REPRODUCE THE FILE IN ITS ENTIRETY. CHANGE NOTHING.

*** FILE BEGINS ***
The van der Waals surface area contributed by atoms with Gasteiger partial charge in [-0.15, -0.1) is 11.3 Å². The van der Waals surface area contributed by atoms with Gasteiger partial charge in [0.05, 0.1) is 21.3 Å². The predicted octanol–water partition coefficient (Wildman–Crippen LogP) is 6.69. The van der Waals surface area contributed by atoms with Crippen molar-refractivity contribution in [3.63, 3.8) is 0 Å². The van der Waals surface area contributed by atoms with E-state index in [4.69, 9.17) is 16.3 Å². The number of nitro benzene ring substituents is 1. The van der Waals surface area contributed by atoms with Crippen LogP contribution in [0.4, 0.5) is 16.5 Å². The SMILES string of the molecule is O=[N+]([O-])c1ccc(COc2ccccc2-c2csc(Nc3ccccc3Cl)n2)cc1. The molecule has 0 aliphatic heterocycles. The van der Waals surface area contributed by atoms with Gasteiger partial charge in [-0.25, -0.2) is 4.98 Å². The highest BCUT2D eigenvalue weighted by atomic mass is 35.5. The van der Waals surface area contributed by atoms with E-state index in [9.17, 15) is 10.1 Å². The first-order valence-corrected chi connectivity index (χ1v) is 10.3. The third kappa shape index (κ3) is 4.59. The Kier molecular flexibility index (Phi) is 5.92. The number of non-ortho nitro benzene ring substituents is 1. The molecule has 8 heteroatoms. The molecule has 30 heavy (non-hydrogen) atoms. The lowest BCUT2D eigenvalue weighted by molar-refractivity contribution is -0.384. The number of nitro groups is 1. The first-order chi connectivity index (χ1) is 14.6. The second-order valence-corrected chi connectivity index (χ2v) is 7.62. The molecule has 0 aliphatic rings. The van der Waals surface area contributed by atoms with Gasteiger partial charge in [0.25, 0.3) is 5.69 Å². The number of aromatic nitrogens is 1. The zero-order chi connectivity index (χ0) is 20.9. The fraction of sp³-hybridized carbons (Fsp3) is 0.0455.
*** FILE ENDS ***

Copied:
The van der Waals surface area contributed by atoms with Gasteiger partial charge in [-0.15, -0.1) is 11.3 Å². The van der Waals surface area contributed by atoms with Gasteiger partial charge in [0.05, 0.1) is 21.3 Å². The predicted octanol–water partition coefficient (Wildman–Crippen LogP) is 6.69. The van der Waals surface area contributed by atoms with Crippen molar-refractivity contribution in [3.63, 3.8) is 0 Å². The van der Waals surface area contributed by atoms with E-state index in [4.69, 9.17) is 16.3 Å². The number of nitro benzene ring substituents is 1. The van der Waals surface area contributed by atoms with Crippen LogP contribution in [0.4, 0.5) is 16.5 Å². The SMILES string of the molecule is O=[N+]([O-])c1ccc(COc2ccccc2-c2csc(Nc3ccccc3Cl)n2)cc1. The molecule has 0 aliphatic heterocycles. The van der Waals surface area contributed by atoms with Gasteiger partial charge in [-0.25, -0.2) is 4.98 Å². The highest BCUT2D eigenvalue weighted by atomic mass is 35.5. The van der Waals surface area contributed by atoms with E-state index in [9.17, 15) is 10.1 Å². The first-order valence-corrected chi connectivity index (χ1v) is 10.3. The third kappa shape index (κ3) is 4.59. The Kier molecular flexibility index (Phi) is 5.92. The number of non-ortho nitro benzene ring substituents is 1. The molecule has 8 heteroatoms. The molecule has 30 heavy (non-hydrogen) atoms. The lowest BCUT2D eigenvalue weighted by molar-refractivity contribution is -0.384. The number of nitro groups is 1. The first-order chi connectivity index (χ1) is 14.6. The second-order valence-corrected chi connectivity index (χ2v) is 7.62. The molecule has 0 aliphatic rings. The van der Waals surface area contributed by atoms with Gasteiger partial charge in [0.25, 0.3) is 5.69 Å². The number of aromatic nitrogens is 1. The zero-order chi connectivity index (χ0) is 20.9. The fraction of sp³-hybridized carbons (Fsp3) is 0.0455.